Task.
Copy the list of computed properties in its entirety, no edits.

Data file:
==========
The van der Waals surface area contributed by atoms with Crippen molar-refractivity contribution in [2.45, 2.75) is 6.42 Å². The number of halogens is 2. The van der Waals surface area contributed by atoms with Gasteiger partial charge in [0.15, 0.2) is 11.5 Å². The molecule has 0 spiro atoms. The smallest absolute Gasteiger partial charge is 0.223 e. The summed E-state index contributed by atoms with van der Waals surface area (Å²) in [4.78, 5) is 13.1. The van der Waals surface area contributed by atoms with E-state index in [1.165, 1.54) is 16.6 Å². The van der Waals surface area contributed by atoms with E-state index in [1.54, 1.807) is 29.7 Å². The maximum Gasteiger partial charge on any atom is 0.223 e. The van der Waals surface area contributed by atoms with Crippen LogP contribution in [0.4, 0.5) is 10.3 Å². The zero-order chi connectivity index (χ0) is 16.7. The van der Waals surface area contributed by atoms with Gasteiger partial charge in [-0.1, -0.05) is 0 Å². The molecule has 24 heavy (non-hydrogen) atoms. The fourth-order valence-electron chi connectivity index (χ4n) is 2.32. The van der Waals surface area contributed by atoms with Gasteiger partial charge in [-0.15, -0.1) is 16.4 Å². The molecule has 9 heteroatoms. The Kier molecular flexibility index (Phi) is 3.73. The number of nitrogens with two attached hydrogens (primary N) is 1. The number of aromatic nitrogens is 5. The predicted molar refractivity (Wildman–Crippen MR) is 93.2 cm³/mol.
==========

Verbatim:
The van der Waals surface area contributed by atoms with Crippen molar-refractivity contribution in [2.45, 2.75) is 6.42 Å². The number of halogens is 2. The van der Waals surface area contributed by atoms with Gasteiger partial charge in [0.15, 0.2) is 11.5 Å². The molecule has 0 spiro atoms. The smallest absolute Gasteiger partial charge is 0.223 e. The summed E-state index contributed by atoms with van der Waals surface area (Å²) in [4.78, 5) is 13.1. The van der Waals surface area contributed by atoms with E-state index in [1.165, 1.54) is 16.6 Å². The van der Waals surface area contributed by atoms with E-state index in [1.54, 1.807) is 29.7 Å². The maximum Gasteiger partial charge on any atom is 0.223 e. The van der Waals surface area contributed by atoms with Crippen LogP contribution in [0.4, 0.5) is 10.3 Å². The zero-order chi connectivity index (χ0) is 16.7. The van der Waals surface area contributed by atoms with Gasteiger partial charge in [-0.1, -0.05) is 0 Å². The molecule has 24 heavy (non-hydrogen) atoms. The fourth-order valence-electron chi connectivity index (χ4n) is 2.32. The van der Waals surface area contributed by atoms with Gasteiger partial charge in [-0.15, -0.1) is 16.4 Å². The molecule has 9 heteroatoms. The Kier molecular flexibility index (Phi) is 3.73. The number of nitrogens with two attached hydrogens (primary N) is 1. The number of aromatic nitrogens is 5. The predicted molar refractivity (Wildman–Crippen MR) is 93.2 cm³/mol.